How closely do your students read their writing? What are the implications for those who do and those who don’t?
During her work in classrooms, literacy coach Paula Bourque noticed that students who read their own writing closely are engaged in their work, write fluently, are able to produce lengthy drafts, and incorporate teaching points from mini-lessons into the day’s writing.
In this comprehensive book, Paula shows you that no matter what structures or lessons you use in your writing classroom, the strategies in Close Writing will help you make these better by creating student writers who are more aware of what effective writing looks like, who care about what they write, and who take ownership and responsibility for their growth as writers.
Paula argues that a key element in close writing is learning to look and looking to learn by closely reading our own writing. Instead of focusing on the mechanics of their writing, she encourages students to read their words for understanding, clarity, and the effect they will have on an audience. She urges them to recognize their habits and their approaches to writing and to build upon them.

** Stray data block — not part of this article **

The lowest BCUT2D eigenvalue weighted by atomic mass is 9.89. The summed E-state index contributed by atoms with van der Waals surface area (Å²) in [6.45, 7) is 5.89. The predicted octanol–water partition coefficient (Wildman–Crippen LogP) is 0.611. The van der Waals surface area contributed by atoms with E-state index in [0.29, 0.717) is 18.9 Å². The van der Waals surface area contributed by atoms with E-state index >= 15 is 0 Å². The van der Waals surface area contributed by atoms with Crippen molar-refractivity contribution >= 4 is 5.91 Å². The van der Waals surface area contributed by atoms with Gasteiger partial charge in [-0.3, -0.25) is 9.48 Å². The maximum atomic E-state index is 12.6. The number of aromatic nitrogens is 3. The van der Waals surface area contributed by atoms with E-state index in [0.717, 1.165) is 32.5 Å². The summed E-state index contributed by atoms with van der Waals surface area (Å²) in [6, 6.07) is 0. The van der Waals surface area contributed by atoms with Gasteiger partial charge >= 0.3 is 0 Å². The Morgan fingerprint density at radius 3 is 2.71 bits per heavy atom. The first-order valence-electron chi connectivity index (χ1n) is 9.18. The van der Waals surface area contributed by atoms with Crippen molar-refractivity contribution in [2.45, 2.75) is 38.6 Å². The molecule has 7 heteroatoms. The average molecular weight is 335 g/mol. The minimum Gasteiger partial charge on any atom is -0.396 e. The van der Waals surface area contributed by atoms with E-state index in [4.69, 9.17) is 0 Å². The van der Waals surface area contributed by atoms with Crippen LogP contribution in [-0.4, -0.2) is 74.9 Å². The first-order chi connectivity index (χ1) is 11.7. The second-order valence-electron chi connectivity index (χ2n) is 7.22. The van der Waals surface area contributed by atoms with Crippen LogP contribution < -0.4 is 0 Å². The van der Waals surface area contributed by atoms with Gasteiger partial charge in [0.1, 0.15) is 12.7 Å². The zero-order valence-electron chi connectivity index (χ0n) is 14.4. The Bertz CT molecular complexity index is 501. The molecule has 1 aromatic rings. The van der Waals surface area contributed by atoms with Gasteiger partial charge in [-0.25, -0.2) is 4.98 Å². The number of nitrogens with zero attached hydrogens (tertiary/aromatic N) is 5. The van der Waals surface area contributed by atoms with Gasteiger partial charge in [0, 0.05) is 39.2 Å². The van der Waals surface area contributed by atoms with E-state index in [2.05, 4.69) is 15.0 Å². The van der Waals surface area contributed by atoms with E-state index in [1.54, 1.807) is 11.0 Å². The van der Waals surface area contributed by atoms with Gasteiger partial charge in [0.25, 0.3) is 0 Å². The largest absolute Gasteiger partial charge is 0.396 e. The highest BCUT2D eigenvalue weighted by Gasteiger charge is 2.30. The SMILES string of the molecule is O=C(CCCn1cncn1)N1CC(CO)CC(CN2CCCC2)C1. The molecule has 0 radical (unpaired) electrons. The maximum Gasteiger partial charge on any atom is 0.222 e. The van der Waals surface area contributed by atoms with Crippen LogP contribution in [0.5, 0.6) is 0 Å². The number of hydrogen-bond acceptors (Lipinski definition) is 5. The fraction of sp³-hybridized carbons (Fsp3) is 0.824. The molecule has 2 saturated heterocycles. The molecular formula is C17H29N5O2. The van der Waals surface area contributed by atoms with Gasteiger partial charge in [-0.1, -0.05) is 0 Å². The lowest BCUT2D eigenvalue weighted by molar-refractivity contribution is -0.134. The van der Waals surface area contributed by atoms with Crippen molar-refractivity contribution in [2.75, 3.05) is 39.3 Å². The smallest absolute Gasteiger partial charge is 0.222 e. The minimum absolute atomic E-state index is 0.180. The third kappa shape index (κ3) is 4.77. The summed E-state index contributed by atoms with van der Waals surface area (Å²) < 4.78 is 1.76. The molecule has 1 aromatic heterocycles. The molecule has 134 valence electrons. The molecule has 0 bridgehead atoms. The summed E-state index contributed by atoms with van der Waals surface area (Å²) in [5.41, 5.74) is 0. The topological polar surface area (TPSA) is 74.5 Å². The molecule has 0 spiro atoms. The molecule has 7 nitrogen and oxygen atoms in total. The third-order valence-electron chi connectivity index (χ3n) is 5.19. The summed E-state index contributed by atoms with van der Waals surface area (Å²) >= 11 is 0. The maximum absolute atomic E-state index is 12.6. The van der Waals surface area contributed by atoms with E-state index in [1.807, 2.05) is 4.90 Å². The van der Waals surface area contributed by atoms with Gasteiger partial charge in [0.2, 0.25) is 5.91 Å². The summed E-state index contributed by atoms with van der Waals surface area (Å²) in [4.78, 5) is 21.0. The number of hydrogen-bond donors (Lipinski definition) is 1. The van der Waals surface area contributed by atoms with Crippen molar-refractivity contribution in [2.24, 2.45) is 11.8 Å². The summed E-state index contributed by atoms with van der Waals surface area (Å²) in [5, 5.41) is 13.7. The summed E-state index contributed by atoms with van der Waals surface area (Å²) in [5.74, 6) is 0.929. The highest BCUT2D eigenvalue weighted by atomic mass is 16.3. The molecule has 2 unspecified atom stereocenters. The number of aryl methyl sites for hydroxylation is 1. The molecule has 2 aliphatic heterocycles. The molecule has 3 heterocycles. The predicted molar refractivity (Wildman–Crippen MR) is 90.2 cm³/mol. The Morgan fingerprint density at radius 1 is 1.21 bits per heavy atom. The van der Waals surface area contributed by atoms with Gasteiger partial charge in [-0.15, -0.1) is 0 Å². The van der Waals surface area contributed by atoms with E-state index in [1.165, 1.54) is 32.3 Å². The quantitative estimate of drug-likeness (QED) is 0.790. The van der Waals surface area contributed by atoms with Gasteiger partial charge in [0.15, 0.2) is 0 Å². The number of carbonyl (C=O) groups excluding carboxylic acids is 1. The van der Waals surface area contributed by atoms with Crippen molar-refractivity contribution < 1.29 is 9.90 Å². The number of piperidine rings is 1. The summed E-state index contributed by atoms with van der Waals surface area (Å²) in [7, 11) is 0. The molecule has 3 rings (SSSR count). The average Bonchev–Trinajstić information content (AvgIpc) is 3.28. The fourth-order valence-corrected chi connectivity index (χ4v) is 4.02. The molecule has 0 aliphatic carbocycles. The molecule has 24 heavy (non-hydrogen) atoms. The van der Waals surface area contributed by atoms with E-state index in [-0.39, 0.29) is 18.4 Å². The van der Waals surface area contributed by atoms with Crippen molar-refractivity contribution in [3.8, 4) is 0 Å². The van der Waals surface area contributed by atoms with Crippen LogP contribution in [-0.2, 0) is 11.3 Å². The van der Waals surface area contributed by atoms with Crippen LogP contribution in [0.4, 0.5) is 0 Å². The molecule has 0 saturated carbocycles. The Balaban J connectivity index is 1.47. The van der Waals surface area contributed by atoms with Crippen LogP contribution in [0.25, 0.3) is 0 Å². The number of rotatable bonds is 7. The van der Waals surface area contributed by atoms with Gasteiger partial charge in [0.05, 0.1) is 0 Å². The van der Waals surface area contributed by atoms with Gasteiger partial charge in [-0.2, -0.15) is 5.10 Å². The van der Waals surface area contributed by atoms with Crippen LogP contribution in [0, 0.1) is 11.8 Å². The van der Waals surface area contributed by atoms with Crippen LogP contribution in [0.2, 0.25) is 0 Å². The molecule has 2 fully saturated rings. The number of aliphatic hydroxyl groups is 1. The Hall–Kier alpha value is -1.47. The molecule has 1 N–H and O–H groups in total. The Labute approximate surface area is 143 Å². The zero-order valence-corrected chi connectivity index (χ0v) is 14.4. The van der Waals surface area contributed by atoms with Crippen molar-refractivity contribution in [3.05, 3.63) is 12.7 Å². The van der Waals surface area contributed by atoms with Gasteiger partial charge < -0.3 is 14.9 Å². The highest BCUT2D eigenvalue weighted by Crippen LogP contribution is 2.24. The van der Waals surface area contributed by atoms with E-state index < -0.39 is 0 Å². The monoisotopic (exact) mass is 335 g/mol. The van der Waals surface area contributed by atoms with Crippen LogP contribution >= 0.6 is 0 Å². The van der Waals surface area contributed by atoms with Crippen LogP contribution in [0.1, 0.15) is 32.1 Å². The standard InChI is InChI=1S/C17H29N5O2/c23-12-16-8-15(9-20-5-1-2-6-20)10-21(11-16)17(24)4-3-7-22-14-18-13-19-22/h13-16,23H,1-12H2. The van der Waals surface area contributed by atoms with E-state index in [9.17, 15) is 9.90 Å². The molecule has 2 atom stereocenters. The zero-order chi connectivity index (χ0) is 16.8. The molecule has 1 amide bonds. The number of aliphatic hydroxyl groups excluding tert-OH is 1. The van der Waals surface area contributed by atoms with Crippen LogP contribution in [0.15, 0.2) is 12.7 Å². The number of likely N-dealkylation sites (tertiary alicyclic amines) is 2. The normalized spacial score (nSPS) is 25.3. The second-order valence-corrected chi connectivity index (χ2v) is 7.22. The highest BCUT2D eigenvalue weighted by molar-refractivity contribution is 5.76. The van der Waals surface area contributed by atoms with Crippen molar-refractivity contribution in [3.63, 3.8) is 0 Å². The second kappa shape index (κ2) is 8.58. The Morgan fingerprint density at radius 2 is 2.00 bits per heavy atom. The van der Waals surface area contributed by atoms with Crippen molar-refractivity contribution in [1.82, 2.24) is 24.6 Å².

Close Writing is based on research and methods that are reliable and valid best practices, but it will not prescribe lessons or structures. It gives you a peek inside classrooms where teachers just like you are working with budding authors just like yours. Paula also provides considerations for ELL writers, as well as a section of interviews with authors. She shares an extensive reference/resource guide, and a companion website with students’ work samples, reproducibles and templates, and videos of classroom writing lessons round out this must-have resource.
Stenhouse Publishers; January 2016
- ISBN 9781625310545
- Read online, or download in secure EPUB format
- Title: Close Writing
- Author: Paula Bourque
Imprint: Stenhouse Publishers
In The Press
Close Writing: Developing Purposeful Writers in Grades 2-6 maintains that closely analyzing works for their effectiveness produces better writing, and that this approach can be cultivated in very early grade levels. It's designed to be useful for a variety of lesson plans and educational approaches, and it offers a range of inspirational examples, from student mentor texts and revision and rereading processes to narrowing the scope of writing to prevent student overwhelm and understanding common patterns in fiction and nonfiction alike. Black and white photos, charts, and discussions of writing clubs and other approaches make for a fresh, lively collection of insights teachers will appreciate.
The Bookwatch: July 2016